Hi Carrie (obviously not your real name)!
Our agency does not want us talking to each other yet for some reason. I can’t even begin to dream what that reason is, especially since our meeting was three weeks ago and went great. We were encouraged to get to know one another and find out how I could be a support to you during the last month of pregnancy. I couldn’t wait to get started! But then I was told any communication would have to through the agency, then most recently they said now was not a good time to communicate with you at all. I don’t know what’s happening, but the only option I have left to reach you is via my blog. So, that’s what I’m going to do! You will probably never see this, but it doesn’t make it any less true. Who knows, maybe a little bird will lead you right to it!
I have changed minor details about you in my previous posts, to maintain your privacy. And of course we both know your name isn’t Carrie! No one will guess your identity unless you tell them yourself.
First of all, are you well? How is the ninth month of pregnancy treating you? You were already very uncomfortable from the baby jamming his feet in your ribs when we met three weeks ago. You said at that time the doctors thought he was close to five pounds! He’s a big boy, it sounds like. I hope you are finding plenty of time for self care and relaxation everyday.
You mentioned you would be receiving 1-2 ultrasounds a week from here forward, to make sure you weren’t in any danger. I pray for you every day, and I worry, because I know the doctor said no more babies after the last one. I know you chose to carry him anyway despite the risks. I’m so glad you have excellent doctors available to you who will catch anything that might be concerning.
I know you might feel embarrassed about the whole paternity thing. Stop that right now. You aren’t the first woman to be there and you won’t be the last. I admit when I heard about the possibility of another father it made my head spin, but not from judgement. It was because I couldn’t believe you had another challenge to deal with in your already challenging pregnancy.
Guess what the hubs did? When he heard that our agency wouldn’t do a paternity test until after the birth, he was outraged. He couldn’t believe they would deny you the courtesy of being able to take a paternity test now, allowing you to discover who the father is and giving you the chance to make an adoption plan before the birth. He was shocked by the cruelty of the expectation that you would give birth to the baby, and then be expected to wait 7-9 days to learn the paternity. And to be totally honest, he thought it was tremendously disrespectful of them to continue to treat us like dirt on the bottom of their shoes. Establishing paternity as soon as possible benefits us as well. So, after I was told that the paternity test would be done after birth and to deal with it, my husband decided that was not how it was going to be. He contacted the agency to inform them that his expectation was that this test, as long as it was safe and what YOU wanted, would be done as soon as it could be scheduled. And they responded this afternoon to say, “Okay, it looks like we are going to do the test early after all.” Hooray for the hubs!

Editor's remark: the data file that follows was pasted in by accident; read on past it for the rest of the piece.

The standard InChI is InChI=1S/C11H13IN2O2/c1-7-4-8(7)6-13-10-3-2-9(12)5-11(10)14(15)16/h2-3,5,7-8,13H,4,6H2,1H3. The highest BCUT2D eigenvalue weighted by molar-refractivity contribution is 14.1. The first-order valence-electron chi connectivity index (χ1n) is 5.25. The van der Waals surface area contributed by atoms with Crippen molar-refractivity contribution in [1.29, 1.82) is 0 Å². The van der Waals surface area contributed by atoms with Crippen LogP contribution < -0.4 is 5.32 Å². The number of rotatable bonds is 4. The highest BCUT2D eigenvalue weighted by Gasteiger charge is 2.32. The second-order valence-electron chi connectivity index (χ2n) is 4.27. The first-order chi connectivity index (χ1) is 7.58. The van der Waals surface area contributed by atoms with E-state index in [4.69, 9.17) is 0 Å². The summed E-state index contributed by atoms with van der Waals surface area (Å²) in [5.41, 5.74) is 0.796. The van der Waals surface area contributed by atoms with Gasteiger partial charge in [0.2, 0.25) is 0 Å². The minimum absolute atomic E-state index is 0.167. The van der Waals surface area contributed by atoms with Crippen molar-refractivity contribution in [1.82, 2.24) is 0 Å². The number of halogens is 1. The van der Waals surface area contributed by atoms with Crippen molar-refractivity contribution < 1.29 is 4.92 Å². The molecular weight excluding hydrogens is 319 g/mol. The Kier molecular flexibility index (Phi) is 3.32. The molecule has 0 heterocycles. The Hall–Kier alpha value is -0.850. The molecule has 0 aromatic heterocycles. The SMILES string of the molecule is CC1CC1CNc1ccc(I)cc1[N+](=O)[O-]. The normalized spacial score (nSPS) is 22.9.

I remember you telling me that when you placed a baby for adoption several years ago, the only reason you were able to do it was because the woman you chose made you feel safe and supported. You knew she was going to be an outstanding mother. It is killing me that the agency is not allowing me to contact you or provide you with emotional support in any way. The last month of pregnancy is so hard, and I really wanted to be able to shoulder some of your burden. I wanted to spend more time with you so you could see for yourself the type of mother I am, and hopefully become increasingly reassured that you made the right choice.
Regardless of whether you decide to place or parent, don’t give up on your dream of being a nurse. The fact that you have managed to work, raise children, manage your health condition, and earn your associates degree all at the same time is astounding. That’s one of the first things I learned about you, and that’s when I knew you were one tough cookie. If you’ve come this far, there is no doubt you can make it all the way to being an RN. You made it pretty clear you weren’t going to be stopped! At our meeting, the hubs and I noticed you definitely have that “nurse” aura, that quality that automatically calms the people around you. In my opinion, that’s 95% of what makes a good nurse, so you’re well on your way. 😊
We know you have big decisions to make and they’re coming up quick. This is our unsolicited advice: make the decision that is best for you and the baby, period. The responsibility of a baby rests on you, and therefore you have executive decision-making power. Don’t make it for your husband or your kids. Don’t make it for the agency. Don’t make it for us. Don’t be influenced by non-supportive friends and family members who tell you they know what’s best for you. Look inward and decide what feeds and nurtures your soul, and go from there.
If you choose adoption, you won’t find a more loving family ready to welcome your baby boy with open arms and hearts. We have not made ourselves available to any other opportunities since the day you chose us. Maybe that was naive, but it seemed like the right thing to do. With the paternity test moving forward, soon you will know what you want to do. We are looking forward to hearing your decision, and we will support you in whatever that happens to be. Your value is not determined by the baby you carry.